As dog lovers, we want to do everything possible to provide our pups with the best life ever. And sometimes, that means spoiling our dogs with all sorts of treats, chews, and table scraps. I don’t think there’s anything wrong with that. However, I do believe that moderation is key.

I’ve gone to far too many consults where I’ve noticed a dog I’m working with is carrying way more weight than he should be. While some people think it’s cute to have a pudgy pup, excess fat can have detrimental effects on a dog’s health and well-being. So, how dangerous is it?

Canine Obesity: Is My Dog’s Weight Damaging His Health?

Our dogs may look adorable when they’re on the heavy side. But, dogs who are obese are far more likely to develop serious health problems than those who are lean.

According to the Association for Pet Obesity Prevention, the number of overweight dogs is increasing at an alarming rate each year.

In fact, in 2017, 56% of dogs were classified as obese! That’s essentially one in every two dogs.

What’s worse is most dog lovers don’t realize how the excess weight is affecting their furry best friend so they don’t try to help their dog lose weight.

Often dog owners also don’t realize that their dog has gained the weight—especially when the weight gain is very gradual.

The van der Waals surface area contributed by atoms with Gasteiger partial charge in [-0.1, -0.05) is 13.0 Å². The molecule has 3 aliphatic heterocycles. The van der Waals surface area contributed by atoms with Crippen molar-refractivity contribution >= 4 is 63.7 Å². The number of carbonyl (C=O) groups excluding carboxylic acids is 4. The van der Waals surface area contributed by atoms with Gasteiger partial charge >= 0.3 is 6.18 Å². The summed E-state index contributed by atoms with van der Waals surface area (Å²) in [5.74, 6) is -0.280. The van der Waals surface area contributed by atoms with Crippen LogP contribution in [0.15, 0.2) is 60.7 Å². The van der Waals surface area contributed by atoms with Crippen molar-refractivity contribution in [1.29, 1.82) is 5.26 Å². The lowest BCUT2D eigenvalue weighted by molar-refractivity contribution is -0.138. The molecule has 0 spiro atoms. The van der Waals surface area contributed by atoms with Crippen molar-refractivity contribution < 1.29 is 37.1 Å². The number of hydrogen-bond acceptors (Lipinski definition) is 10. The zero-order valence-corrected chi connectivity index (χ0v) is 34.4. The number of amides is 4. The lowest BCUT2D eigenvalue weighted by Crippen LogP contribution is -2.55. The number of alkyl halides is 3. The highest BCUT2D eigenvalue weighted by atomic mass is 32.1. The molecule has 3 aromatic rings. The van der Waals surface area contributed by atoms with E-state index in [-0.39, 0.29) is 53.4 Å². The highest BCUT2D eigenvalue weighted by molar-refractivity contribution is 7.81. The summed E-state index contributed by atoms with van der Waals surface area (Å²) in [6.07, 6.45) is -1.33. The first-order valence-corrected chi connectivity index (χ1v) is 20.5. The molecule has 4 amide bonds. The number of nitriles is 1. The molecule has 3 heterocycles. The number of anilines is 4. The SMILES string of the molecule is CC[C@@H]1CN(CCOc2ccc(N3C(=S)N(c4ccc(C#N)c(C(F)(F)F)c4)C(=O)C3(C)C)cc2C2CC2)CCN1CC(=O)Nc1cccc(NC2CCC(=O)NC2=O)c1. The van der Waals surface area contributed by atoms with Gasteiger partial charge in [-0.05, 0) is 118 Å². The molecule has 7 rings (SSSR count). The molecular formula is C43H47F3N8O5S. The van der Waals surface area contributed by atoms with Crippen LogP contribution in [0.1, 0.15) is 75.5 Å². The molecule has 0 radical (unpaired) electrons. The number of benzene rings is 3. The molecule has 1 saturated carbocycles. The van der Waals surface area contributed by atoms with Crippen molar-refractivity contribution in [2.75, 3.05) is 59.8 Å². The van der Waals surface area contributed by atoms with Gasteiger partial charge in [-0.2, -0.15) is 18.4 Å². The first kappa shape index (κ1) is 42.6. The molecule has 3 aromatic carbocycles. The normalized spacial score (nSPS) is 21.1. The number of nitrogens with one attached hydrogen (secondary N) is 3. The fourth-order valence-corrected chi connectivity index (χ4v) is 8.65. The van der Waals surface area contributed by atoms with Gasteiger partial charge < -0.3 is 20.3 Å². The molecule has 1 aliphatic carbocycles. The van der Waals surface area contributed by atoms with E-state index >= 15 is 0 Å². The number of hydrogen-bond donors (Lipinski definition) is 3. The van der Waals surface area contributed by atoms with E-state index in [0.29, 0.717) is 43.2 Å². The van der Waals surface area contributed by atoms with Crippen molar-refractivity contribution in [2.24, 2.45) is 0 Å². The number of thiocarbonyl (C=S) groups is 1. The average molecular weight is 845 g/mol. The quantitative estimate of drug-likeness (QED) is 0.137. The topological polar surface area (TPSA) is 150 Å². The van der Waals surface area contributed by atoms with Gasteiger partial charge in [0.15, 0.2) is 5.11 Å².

This is why it’s so important to keep a close eye on your dog. Catching a dog’s weight gain early will significantly help you get it back under control in order to prevent dangerous diseases and other health issues.

Chances are, if you’re reading this right now, you are worried about your dog’s weight. The good news is that you’re in the right place! And, I’m going to share some steps you can take to determine if your dog is dangerously obese or not.

If you’re not sure if your dog is overweight, the first step is to bring your dog to the veterinarian to step on the doggy scale. Your vet will review her charts and check to see if the weight gain is alarmingly higher than your dog’s last visit. Your veterinarian can also let you know if your dog is overweight based on the “body condition scale”. The body condition scale is a hands-on technique that helps measure the health of your dog.

If you can’t take a trip to the vet, you can try the “rib check” at home.

On a healthy dog, you’re able to feel the ribs under a thin layer of skin. If you need to push into your dog to feel her ribs, there’s a good chance she’s overweight.

After you have felt for your dog’s ribs, it’s important to get a side view. Is your dog’s belly sagging toward the floor? If so, this is another sign your dog may be overweight. Dogs with a healthy weight generally have a taper to their stomach. The last way you can check is by standing over your dog. Your dog should have a silhouette like an hourglass. If your dog appears to be rounded from the overhead view, he may be overweight.

If or when you do notice your dog is overweight, you should not immediately place your dog on a diet.

The reason: Weight gain often indicates that your dog may have an underlying medical condition. If you notice your dog is gaining weight, it’s best to take him to a veterinarian who can run blood tests to check for abnormalities. Conditions like hypothyroidism and Cushing’s disease could be the reason your dog is obese, and a diet alone won’t fix the weight gain. If your dog does check out normal at the vet, then it’s a good time to put your dog on a diet.

Be sure to ask your vet how much your dog should be eating and what types of food he should be given to lose the excess pounds.